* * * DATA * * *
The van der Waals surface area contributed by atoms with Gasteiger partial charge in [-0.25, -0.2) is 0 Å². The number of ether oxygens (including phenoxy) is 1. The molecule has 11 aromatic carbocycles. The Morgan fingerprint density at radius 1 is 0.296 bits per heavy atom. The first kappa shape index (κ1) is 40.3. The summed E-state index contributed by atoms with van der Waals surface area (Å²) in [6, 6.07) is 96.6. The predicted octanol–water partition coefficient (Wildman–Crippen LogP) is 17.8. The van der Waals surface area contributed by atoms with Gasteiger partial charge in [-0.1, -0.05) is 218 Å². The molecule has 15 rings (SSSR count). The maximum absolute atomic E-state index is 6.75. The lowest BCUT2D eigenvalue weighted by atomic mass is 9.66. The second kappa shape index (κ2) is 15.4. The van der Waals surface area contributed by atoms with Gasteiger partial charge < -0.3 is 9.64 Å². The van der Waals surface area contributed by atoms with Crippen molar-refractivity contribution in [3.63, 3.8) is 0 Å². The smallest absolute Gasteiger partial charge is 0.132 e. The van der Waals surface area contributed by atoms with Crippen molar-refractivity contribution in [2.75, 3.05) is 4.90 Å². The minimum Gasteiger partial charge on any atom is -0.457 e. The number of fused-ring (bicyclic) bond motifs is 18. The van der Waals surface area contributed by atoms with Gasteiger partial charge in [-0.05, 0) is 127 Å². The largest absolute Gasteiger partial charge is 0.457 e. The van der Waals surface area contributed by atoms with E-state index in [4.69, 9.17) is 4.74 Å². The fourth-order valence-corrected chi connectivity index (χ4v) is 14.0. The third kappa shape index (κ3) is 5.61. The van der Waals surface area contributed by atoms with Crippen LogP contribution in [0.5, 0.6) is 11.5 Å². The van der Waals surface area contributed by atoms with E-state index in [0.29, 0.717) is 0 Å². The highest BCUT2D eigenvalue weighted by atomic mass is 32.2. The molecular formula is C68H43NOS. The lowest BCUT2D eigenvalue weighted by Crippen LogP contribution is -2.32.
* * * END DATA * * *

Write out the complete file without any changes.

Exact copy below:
The van der Waals surface area contributed by atoms with Gasteiger partial charge in [-0.25, -0.2) is 0 Å². The number of ether oxygens (including phenoxy) is 1. The molecule has 11 aromatic carbocycles. The Morgan fingerprint density at radius 1 is 0.296 bits per heavy atom. The first kappa shape index (κ1) is 40.3. The summed E-state index contributed by atoms with van der Waals surface area (Å²) in [6, 6.07) is 96.6. The predicted octanol–water partition coefficient (Wildman–Crippen LogP) is 17.8. The van der Waals surface area contributed by atoms with Gasteiger partial charge in [-0.1, -0.05) is 218 Å². The molecule has 15 rings (SSSR count). The maximum absolute atomic E-state index is 6.75. The lowest BCUT2D eigenvalue weighted by atomic mass is 9.66. The second kappa shape index (κ2) is 15.4. The van der Waals surface area contributed by atoms with Gasteiger partial charge < -0.3 is 9.64 Å². The van der Waals surface area contributed by atoms with Crippen molar-refractivity contribution in [3.63, 3.8) is 0 Å². The smallest absolute Gasteiger partial charge is 0.132 e. The van der Waals surface area contributed by atoms with Crippen molar-refractivity contribution in [2.75, 3.05) is 4.90 Å². The minimum Gasteiger partial charge on any atom is -0.457 e. The number of fused-ring (bicyclic) bond motifs is 18. The van der Waals surface area contributed by atoms with Gasteiger partial charge in [-0.05, 0) is 127 Å². The largest absolute Gasteiger partial charge is 0.457 e. The van der Waals surface area contributed by atoms with E-state index in [4.69, 9.17) is 4.74 Å². The fourth-order valence-corrected chi connectivity index (χ4v) is 14.0. The third kappa shape index (κ3) is 5.61. The van der Waals surface area contributed by atoms with Crippen LogP contribution in [0.5, 0.6) is 11.5 Å². The van der Waals surface area contributed by atoms with E-state index in [0.29, 0.717) is 0 Å². The highest BCUT2D eigenvalue weighted by atomic mass is 32.2. The molecular formula is C68H43NOS. The lowest BCUT2D eigenvalue weighted by Crippen LogP contribution is -2.32.